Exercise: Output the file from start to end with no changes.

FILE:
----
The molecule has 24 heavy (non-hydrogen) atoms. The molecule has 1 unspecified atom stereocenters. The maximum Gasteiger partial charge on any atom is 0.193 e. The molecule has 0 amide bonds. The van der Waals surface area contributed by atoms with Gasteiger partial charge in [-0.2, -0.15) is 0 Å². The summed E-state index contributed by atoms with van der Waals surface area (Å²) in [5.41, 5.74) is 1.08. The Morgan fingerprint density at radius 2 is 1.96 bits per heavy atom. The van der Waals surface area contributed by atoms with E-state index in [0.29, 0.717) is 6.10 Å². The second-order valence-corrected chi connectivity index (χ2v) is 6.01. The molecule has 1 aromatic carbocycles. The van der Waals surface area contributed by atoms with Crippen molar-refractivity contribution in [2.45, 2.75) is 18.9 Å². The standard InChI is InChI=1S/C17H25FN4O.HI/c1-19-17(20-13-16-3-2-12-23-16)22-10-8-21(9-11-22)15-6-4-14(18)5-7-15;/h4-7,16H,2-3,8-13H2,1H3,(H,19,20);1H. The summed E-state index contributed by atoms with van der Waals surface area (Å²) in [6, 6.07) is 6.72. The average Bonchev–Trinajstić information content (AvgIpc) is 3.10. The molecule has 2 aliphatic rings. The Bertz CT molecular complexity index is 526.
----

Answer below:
The molecule has 24 heavy (non-hydrogen) atoms. The molecule has 1 unspecified atom stereocenters. The maximum Gasteiger partial charge on any atom is 0.193 e. The molecule has 0 amide bonds. The van der Waals surface area contributed by atoms with Gasteiger partial charge in [-0.2, -0.15) is 0 Å². The summed E-state index contributed by atoms with van der Waals surface area (Å²) in [5.41, 5.74) is 1.08. The Morgan fingerprint density at radius 2 is 1.96 bits per heavy atom. The van der Waals surface area contributed by atoms with E-state index in [0.29, 0.717) is 6.10 Å². The second-order valence-corrected chi connectivity index (χ2v) is 6.01. The molecule has 1 aromatic carbocycles. The van der Waals surface area contributed by atoms with Crippen molar-refractivity contribution in [2.45, 2.75) is 18.9 Å². The standard InChI is InChI=1S/C17H25FN4O.HI/c1-19-17(20-13-16-3-2-12-23-16)22-10-8-21(9-11-22)15-6-4-14(18)5-7-15;/h4-7,16H,2-3,8-13H2,1H3,(H,19,20);1H. The summed E-state index contributed by atoms with van der Waals surface area (Å²) in [6, 6.07) is 6.72. The average Bonchev–Trinajstić information content (AvgIpc) is 3.10. The molecule has 2 aliphatic rings. The Bertz CT molecular complexity index is 526.